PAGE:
A similar strategy can be employed for new developments or high-growth areas that favor fiber-based connectivity. The concept is identical to precision PON with the nuance that a fiber island deployment covers a defined geographic area, street, or community.
Consolidate and Extend: Optimizing Use of Real Estate
There are long-term commercial advantages to using virtualized infrastructure. Operators that invest in flexible, software-based broadband solutions coupled with DAA gain a competitive edge by efficiently capitalizing on points of presence like headend and hub sites.
Rent, space, power, and cooling represent significant recurring costs for a broadband provider. Increasing the capacity of each site or reducing the equipment can lead to an immediate return. Operators moving to DAA and virtualized core achieve up to 95% reduction in the space and up to 70% reduction in power consumption at these locations, resulting in tens of millions of dollars in aggregate annual cost-savings.
Centralized management enables operators to implement high-density effectively. These manned locations aggregate traffic from smaller unmanaged huts, shacks, and outdoor cabinetry to efficiently serve hundreds of thousands or millions of subscribers. Extended range coherent optics between the core and unmanaged sites enable operators to reach hundreds of kilometers in every direction from a core, allowing access to a larger serviceable market with fewer buildings and less overhead. Coupled with small-footprint outdoor cabinetry containing equipment that supports coherent optics and the flexibility to cascade aggregation devices, site construction is no longer a barrier to entry for new areas. Similarly, expanding the reach of last-mile networks through powerful FTTH and high-performance digital nodes, in the case of a coax plant, extends the service reach of an operator’s existing locations without compromising service quality.
Fight for subscribers
There are several ways that operators can elevate their broadband business and improve customer satisfaction.
Play the speed game: Virtualized core solutions coupled with full-spectrum DOCSIS 3.1 modems enable fiber-like speeds of 8 Gbps over existing DOCSIS 3.1 outside the plant. Even without a DOCSIS 4.0 rollout, operators can offer their subscribers enhanced speed tiers as a premium option. Given its low initial overhead and direct correlation to incremental revenue potential, full-spectrum DOCSIS 3.1 should be part of every operator’s near-term roadmap.
Wi-Fi is crucial: The Internet is only as good as in-home connectivity, so offering mesh Wi-Fi as an upsell to subscribers is necessary. Mesh networks scale with resident size, orientation of home offices, and placement of critical Wi-Fi-enabled devices in the premise, so flexibility to accommodate a wide array of scenarios with a high level of confidence is essential. Further, subscribers will pay for better Wi-Fi, so the correlation between the cost of incremental mesh Wi-Fi devices can be directly tied to revenue, making this a straightforward business case.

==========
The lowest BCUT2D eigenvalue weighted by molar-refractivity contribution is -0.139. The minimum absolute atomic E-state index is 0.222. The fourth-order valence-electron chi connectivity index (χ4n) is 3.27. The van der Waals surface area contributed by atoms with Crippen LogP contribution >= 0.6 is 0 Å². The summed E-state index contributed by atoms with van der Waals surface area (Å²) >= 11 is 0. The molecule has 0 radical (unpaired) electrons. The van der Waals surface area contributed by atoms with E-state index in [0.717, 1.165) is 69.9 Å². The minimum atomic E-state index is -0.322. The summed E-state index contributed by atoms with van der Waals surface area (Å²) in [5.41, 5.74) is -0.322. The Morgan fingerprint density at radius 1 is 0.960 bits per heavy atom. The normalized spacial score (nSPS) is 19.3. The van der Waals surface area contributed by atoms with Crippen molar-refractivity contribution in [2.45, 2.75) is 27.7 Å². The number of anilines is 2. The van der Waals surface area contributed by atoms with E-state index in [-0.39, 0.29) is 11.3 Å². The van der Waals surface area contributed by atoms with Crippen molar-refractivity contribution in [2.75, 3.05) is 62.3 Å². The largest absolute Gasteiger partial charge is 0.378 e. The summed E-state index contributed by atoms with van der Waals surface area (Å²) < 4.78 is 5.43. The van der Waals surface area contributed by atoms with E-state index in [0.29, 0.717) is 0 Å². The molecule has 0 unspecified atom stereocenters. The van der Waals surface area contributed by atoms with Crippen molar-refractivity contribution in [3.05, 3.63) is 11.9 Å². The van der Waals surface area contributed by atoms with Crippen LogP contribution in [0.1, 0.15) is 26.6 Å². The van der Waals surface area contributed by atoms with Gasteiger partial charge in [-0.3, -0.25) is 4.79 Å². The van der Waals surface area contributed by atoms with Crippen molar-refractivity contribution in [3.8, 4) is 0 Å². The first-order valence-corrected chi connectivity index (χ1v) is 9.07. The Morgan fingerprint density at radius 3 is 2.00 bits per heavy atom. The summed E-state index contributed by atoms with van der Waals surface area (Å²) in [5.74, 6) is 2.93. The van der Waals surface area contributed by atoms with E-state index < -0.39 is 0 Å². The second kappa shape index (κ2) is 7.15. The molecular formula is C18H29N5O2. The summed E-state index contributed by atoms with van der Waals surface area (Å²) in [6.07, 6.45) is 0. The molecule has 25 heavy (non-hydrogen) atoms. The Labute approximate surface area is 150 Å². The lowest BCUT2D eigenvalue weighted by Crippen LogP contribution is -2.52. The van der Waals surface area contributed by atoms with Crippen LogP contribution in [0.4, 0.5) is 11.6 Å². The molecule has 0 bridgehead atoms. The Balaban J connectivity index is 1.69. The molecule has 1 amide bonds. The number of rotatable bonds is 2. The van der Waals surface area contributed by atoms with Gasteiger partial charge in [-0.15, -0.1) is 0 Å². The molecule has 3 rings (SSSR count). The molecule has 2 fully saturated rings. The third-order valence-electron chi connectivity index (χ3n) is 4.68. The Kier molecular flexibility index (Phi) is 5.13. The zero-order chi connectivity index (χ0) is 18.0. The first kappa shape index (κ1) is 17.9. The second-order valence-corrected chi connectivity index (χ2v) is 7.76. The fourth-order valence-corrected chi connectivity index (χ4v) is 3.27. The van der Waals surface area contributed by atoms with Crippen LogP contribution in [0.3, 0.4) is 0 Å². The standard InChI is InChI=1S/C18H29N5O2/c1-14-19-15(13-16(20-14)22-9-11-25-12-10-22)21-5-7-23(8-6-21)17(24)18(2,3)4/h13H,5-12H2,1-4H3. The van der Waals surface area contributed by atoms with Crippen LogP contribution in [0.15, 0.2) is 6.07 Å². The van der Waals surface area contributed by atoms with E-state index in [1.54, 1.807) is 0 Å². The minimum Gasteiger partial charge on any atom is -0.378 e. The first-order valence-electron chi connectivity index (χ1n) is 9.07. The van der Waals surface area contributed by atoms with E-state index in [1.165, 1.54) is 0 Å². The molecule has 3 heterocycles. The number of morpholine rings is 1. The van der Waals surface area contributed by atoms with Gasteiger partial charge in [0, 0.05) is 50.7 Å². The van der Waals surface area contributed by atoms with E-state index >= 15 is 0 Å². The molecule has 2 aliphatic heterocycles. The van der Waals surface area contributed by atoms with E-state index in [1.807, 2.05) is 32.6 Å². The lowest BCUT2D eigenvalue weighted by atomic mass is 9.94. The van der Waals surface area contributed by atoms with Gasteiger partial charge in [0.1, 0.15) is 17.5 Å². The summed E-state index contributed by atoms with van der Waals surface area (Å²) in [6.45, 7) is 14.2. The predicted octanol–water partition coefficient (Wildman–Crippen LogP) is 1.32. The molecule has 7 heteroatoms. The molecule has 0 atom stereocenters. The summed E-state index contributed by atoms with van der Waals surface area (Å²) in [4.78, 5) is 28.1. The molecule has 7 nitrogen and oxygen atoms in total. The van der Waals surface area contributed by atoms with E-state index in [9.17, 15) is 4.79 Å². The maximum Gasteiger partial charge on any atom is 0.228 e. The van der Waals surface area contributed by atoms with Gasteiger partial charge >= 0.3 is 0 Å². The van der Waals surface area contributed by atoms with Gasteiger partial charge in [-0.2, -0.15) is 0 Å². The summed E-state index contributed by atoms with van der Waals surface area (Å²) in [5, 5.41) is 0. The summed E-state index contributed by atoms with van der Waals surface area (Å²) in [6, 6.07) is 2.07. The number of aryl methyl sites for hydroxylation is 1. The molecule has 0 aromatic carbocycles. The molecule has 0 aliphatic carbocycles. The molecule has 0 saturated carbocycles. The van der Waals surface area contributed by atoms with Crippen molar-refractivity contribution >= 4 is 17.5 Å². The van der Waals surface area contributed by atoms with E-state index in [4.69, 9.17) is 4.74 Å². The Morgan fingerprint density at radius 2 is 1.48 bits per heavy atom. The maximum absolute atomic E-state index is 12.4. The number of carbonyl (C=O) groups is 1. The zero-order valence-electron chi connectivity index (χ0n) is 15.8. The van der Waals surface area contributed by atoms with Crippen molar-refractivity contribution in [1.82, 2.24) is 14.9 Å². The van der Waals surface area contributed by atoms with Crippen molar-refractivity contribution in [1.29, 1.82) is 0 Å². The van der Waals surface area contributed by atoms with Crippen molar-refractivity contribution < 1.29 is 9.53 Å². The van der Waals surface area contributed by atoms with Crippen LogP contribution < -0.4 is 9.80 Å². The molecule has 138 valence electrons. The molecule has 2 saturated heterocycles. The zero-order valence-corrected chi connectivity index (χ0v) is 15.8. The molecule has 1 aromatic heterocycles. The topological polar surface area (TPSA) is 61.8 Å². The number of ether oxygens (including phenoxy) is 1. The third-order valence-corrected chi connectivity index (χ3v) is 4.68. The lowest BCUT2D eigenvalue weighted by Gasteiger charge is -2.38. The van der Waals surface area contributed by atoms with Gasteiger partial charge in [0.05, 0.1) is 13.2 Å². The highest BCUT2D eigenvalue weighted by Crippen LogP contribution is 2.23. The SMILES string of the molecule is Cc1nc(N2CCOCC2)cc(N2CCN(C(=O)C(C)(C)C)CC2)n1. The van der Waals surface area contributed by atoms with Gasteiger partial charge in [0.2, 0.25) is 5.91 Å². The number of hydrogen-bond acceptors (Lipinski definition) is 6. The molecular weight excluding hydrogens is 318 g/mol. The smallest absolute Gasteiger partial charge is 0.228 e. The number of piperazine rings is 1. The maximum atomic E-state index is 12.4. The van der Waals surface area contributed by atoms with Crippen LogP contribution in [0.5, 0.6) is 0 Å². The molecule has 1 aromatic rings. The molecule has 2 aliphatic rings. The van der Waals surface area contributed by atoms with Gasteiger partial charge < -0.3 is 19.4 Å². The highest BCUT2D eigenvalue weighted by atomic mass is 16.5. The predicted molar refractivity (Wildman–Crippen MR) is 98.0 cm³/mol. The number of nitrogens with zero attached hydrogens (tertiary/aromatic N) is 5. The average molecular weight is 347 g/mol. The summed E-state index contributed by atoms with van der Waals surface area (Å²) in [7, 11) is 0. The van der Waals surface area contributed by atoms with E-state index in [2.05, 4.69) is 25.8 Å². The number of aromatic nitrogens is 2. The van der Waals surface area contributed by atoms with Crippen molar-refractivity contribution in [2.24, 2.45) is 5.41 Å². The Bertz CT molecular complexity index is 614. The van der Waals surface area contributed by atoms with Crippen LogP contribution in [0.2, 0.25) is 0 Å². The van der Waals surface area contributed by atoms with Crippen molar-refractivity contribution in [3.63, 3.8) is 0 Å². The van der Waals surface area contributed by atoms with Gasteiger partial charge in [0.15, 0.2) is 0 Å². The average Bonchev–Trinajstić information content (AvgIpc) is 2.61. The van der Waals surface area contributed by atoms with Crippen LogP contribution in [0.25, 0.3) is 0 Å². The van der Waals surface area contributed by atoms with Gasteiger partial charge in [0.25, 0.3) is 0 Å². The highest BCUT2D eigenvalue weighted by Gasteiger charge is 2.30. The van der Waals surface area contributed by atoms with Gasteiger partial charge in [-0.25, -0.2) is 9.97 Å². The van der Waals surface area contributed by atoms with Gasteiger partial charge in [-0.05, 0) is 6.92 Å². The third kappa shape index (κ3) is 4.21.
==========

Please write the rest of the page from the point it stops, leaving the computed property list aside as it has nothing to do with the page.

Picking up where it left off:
Open ecosystems make a difference: Underpinning the in-home strategy is the concept of an ecosystem that supports best-in-breed consumer premise equipment, even from a third party. Enabling operators to utilize the latest consumer premise models from any vendor means their subscribers will always enjoy a competitive turnkey option from the provider. It allows accommodating customers who want to supply their in-home gear or buy it upfront.
Double down on enterprise: Bulk accounts are often the heroes of the balance sheet. Offering a full-service portfolio to those clients, including options for fiber to the home, active Ethernet-managed Wi-Fi, and even traditional RF video used in gyms, can differentiate their broadband options. Providing a straightforward single-hand-to-shake increases the operator’s chance of securing the account and increases the revenue generated.
Neutral host networks: While this concept is still relatively new in the United States, it is common practice internationally. The latest virtualized cores offer a flexible multi-tenant portal so multiple broadband providers can co-exist within the same ecosystem. Monetizing investment by leasing infrastructure to virtual competitors is an attractive business-to-business revenue stream that can be layered on top of existing business-to-consumer sales. Selling network capacity to other providers is an incremental income for operators with a differentiated broadband experience at low risk of cannibalization. It can enable an operator to effectively capture value by serving more homes passed.
Dan Gledhill is the senior VP of broadband business operations at Harmonic.